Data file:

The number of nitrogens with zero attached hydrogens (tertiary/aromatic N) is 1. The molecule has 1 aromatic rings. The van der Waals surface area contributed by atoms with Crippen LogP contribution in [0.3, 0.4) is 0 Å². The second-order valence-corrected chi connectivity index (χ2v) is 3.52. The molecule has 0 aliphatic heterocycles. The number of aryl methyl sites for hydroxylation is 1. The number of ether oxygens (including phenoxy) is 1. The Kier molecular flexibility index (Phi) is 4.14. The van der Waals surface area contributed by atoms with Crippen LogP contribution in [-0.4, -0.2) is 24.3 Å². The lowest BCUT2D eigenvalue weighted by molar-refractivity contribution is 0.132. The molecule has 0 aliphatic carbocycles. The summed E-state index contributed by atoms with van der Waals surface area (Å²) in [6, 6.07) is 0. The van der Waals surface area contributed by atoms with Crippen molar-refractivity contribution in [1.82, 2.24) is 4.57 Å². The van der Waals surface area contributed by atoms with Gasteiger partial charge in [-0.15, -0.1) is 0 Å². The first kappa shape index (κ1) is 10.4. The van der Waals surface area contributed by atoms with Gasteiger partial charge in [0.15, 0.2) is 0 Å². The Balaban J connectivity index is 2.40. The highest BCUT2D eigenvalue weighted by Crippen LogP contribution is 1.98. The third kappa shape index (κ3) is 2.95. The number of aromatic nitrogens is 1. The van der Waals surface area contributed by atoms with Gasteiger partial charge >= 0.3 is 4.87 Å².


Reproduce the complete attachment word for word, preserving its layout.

The number of nitrogens with zero attached hydrogens (tertiary/aromatic N) is 1. The molecule has 1 aromatic rings. The van der Waals surface area contributed by atoms with Crippen LogP contribution in [0.3, 0.4) is 0 Å². The second-order valence-corrected chi connectivity index (χ2v) is 3.52. The molecule has 0 aliphatic heterocycles. The number of aryl methyl sites for hydroxylation is 1. The number of ether oxygens (including phenoxy) is 1. The Kier molecular flexibility index (Phi) is 4.14. The van der Waals surface area contributed by atoms with Crippen LogP contribution in [-0.4, -0.2) is 24.3 Å². The lowest BCUT2D eigenvalue weighted by molar-refractivity contribution is 0.132. The molecule has 0 aliphatic carbocycles. The summed E-state index contributed by atoms with van der Waals surface area (Å²) in [6, 6.07) is 0. The van der Waals surface area contributed by atoms with Crippen molar-refractivity contribution in [1.82, 2.24) is 4.57 Å². The van der Waals surface area contributed by atoms with Gasteiger partial charge in [-0.15, -0.1) is 0 Å². The first kappa shape index (κ1) is 10.4. The van der Waals surface area contributed by atoms with Gasteiger partial charge in [0.15, 0.2) is 0 Å². The Balaban J connectivity index is 2.40. The highest BCUT2D eigenvalue weighted by Crippen LogP contribution is 1.98. The third kappa shape index (κ3) is 2.95. The number of aromatic nitrogens is 1. The van der Waals surface area contributed by atoms with Gasteiger partial charge >= 0.3 is 4.87 Å².